Financing Assisted Living by Saving, Planning and Insurance

In March 2018, the U.S. Census Bureau reported that by 2030, all baby boomers will be over the age of 65, leading to a unique situation in demographics: 20% of U.S. residents will be at retirement age.

Part of the increase in the number of people who live long enough to be of retirement age, is because life expectancies have increased. The average U.S. life expectancy has increased from 68 years in 1950 to 79 years in 2013, according to the Population Reference Bureau cited in an article from U.S. News & World Report titled “How Should I Finance Assisted Living?”

The combination of increasing life expectancies and improvements to healthcare, means that more people are living longer after they stop working. This has led to a financial crisis for many Americans: how can they pay for the increased cost of healthcare and assistance needed, as they enjoy these additional years, and in some cases, decades.

It’s like a math problem. If you retire at age 65 and need to enter an assisted living facility 10 years later, how much money will you need to pay for the health care you’ll need by the time you reach 84? It’s impossible to calculate, because there are so many unknown factors.

Those factors are exactly what Americans need to consider, because most facilities primarily rely on private payments and Medicare does not cover the cost of assisted living facilities. It only pays for rehabilitation in a nursing home for the first hundred days. After that, the only assistance available is Medicaid.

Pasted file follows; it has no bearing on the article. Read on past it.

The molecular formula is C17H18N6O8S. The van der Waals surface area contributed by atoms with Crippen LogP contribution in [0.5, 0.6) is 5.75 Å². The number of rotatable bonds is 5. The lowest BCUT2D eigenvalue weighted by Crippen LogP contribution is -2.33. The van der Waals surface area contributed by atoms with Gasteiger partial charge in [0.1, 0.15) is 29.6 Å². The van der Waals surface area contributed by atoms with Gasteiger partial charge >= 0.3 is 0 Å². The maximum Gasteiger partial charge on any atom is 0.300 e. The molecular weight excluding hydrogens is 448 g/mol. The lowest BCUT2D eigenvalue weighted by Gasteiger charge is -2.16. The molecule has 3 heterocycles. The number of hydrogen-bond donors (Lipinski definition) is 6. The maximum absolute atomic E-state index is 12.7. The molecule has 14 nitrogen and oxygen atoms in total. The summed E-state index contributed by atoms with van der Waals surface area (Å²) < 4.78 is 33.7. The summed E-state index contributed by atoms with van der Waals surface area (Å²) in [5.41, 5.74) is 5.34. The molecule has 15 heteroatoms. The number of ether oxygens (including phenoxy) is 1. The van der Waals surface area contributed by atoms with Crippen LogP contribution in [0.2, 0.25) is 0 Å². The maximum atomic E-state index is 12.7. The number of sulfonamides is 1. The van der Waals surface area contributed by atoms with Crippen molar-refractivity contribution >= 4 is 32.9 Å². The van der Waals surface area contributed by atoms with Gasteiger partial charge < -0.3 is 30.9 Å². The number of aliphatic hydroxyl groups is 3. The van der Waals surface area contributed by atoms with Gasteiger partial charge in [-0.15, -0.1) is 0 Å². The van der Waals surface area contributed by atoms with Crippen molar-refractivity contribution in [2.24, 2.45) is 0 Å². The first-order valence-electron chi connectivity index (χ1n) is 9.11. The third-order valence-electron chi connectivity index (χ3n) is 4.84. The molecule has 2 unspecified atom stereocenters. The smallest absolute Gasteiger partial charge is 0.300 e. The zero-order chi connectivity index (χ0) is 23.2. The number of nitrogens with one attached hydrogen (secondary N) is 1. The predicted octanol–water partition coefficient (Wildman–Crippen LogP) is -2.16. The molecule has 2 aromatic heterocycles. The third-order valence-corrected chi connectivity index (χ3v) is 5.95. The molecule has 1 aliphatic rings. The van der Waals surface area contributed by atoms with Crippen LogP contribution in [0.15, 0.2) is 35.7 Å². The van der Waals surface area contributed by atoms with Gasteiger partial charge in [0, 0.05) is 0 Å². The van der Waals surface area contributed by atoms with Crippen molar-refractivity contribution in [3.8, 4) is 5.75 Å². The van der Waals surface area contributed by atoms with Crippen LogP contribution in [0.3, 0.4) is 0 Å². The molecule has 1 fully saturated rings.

Medicaid coverage is supposed to kick in, only when a person has spent down all of their assets and is basically destitute.

One survey by a major financial company reports that the median monthly cost for an assisted living community is $3,750 or $45,000 a year. Long-term care by a home health aide can top $4,000 monthly or nearly $50,000 a year. 

These kinds of numbers demonstrate the need to save and plan well for retirement and for the possibility of needing to pay for assisted living. However, boomers are not at all positioned well for either retirement or assisted living. By the time people start thinking about retirement, they are usually in their 50s or 60s.

No matter when you start, starting is better than not doing anything. When you meet with your estate planning attorney, discuss how your estate is structured, in terms of paying for long-term care. Does it make sense for you to purchase an insurance policy to protect your assets and should it be owned by you or by a trust? What kind of trust?

Your estate planning attorney also is likely to have a network of professionals who help families navigate this complex world of care facilities. Understanding this system and the individual’s needs, can go a long way in making a difficult and expensive process much easier.

Reference: U.S. News & World Report (Oct. 10, 2018) “How Should I Finance Assisted Living?”

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